We haven't done anything about rank or dimensions or linear dependence / basis or determinants. Possible related facts :

  1. A matrix is invertible iff it is bijective as a linear transformation.

  2. An invertible matrix is row-equivalent to the identity matrix.

  3. A matrix has a right inverse iff it has a left inverse.

Also, invertability is only defined for square matrices.

  • $\begingroup$ Plural: matrices. Singular: matrix. $\endgroup$ – vadim123 Jan 25 '18 at 3:57
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    $\begingroup$ The first criteria is used. For more details, see the answer deleted below. $\endgroup$ – астон вілла олоф мэллбэрг Jan 25 '18 at 3:59
  • $\begingroup$ @vadim123 That's a rather vague hint.. could you be more specific? $\endgroup$ – Saad Jan 25 '18 at 7:49
  • $\begingroup$ If you are familiar with the concept of the rank of a matrix then you can tell that $AB$ has rank at most $n$, and hence cannot be bijective as a linear transformation. $\endgroup$ – Jyrki Lahtonen Jan 25 '18 at 16:56
  • $\begingroup$ @Saad, that's not a hint, that's a nitpick about word usage. I don't think it's possible to find a solution that doesn't use rank or dimension or bases. Dave gives a lovely solution, that does depend on dimension. $\endgroup$ – vadim123 Jan 25 '18 at 20:01

Since $A$ is an $m\times n$ matrix and $B$ is an $n\times m$ matrix, the product $AB$ is an $m\times m$ matrix. Suppose $m>n$ then the operator associated to left multiplication by $B$ is not injective because there are more columns than rows, so the kernel is always nontrivial (i.e. there are more column vectors than there are entries in those column vectors, so they must be linearly dependent). Said another way: the linear operator $T:\Bbb R^m\to\Bbb R^n$ with $T(v)=Bv$ is not injective because $m>n$, so the domain has higher dimension than the codomain. So there exists vectors $v,w\in\Bbb R^m$ such that $Bv=Bw$ but $v\neq w$.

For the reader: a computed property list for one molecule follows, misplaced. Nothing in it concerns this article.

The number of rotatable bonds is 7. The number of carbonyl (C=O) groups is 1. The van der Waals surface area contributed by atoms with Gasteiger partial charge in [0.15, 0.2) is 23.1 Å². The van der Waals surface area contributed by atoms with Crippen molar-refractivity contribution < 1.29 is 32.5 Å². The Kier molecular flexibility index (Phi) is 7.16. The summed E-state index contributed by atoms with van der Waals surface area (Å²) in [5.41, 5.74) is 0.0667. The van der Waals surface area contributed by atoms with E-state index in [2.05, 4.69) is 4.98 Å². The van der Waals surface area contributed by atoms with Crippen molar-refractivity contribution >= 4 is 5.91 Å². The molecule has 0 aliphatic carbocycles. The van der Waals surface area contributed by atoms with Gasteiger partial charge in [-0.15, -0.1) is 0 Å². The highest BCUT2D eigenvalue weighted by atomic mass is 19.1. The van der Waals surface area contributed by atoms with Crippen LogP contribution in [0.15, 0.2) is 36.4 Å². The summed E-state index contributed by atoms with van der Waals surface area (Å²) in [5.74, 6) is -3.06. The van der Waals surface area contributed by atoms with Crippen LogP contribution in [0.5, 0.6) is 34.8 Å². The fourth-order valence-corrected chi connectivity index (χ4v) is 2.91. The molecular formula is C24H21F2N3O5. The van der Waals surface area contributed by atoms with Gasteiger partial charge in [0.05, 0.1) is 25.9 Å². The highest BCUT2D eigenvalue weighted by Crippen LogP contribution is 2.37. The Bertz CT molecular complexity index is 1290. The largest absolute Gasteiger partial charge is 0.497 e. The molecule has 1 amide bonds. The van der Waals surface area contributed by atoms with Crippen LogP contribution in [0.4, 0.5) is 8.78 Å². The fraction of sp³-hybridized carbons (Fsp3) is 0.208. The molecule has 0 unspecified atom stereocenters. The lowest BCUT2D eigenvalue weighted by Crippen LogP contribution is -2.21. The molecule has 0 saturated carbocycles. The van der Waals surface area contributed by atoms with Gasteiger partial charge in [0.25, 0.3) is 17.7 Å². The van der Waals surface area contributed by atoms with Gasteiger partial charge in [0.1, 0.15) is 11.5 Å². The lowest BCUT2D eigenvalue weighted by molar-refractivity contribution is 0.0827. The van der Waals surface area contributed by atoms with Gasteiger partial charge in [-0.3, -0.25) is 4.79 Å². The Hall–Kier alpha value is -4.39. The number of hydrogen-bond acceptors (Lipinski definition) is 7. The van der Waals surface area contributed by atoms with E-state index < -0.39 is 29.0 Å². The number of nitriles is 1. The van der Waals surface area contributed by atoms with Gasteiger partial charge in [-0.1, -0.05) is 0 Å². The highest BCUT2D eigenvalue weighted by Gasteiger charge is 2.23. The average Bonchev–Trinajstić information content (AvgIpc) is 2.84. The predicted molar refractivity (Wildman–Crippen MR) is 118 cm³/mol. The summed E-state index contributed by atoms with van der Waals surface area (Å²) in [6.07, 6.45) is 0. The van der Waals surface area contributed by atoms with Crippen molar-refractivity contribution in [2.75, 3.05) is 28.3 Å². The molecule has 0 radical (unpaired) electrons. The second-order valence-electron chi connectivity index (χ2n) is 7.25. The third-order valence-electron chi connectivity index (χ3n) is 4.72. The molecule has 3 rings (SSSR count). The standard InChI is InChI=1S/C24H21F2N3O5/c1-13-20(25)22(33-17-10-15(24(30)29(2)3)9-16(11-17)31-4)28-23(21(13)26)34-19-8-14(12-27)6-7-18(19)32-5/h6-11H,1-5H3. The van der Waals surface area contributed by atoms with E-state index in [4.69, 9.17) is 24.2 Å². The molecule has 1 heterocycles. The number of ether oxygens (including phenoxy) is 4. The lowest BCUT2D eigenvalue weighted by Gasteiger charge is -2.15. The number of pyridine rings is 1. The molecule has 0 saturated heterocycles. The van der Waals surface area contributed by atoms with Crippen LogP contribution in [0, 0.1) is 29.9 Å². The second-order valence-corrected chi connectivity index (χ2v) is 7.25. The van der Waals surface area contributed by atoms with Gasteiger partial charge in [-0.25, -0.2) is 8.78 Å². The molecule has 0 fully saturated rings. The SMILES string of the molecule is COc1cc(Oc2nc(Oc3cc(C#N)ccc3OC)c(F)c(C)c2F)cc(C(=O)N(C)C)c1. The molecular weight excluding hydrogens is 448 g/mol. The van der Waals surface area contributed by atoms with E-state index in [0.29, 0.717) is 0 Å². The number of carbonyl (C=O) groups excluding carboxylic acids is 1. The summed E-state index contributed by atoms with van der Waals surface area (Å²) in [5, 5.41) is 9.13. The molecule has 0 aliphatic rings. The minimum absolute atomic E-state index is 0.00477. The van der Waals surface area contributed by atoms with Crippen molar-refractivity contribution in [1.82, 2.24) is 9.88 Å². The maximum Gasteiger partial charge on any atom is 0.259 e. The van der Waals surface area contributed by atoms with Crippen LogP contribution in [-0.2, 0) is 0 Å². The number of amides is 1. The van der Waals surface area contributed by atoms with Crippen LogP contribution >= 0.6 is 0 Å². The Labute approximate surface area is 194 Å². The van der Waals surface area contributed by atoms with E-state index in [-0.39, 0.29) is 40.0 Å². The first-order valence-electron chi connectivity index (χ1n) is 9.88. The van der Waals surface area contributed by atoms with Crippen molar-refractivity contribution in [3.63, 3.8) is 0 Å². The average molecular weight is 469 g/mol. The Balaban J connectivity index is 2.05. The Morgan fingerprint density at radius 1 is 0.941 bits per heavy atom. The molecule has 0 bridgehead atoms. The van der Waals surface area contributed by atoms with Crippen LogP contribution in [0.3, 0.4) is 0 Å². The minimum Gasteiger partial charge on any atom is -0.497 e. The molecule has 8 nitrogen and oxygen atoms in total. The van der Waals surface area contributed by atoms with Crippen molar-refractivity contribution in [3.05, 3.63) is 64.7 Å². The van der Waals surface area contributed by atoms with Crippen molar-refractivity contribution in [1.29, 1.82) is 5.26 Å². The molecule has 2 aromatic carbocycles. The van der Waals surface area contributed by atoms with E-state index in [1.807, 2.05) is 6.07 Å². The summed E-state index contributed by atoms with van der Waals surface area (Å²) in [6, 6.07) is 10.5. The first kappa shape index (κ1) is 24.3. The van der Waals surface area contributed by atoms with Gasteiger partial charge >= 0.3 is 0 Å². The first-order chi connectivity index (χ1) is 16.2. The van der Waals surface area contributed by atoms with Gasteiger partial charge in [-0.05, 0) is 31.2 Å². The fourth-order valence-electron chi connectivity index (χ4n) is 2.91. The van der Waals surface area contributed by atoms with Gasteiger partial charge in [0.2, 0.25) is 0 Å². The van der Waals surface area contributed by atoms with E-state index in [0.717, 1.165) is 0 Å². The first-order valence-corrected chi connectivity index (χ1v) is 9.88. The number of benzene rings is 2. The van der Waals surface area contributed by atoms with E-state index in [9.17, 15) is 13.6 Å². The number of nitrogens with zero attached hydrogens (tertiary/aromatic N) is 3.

Thus, $$Bv=Bw\implies A(Bv)=A(Bw)\implies (AB)v=(AB)w$$ but $v\neq w$. Hence, the operator associated with left multiplication by $AB$ is not injective.

  • $\begingroup$ Thank you! I will try to prove that it isn't injective without using dimensions. $\endgroup$ – Saad Jan 26 '18 at 4:47

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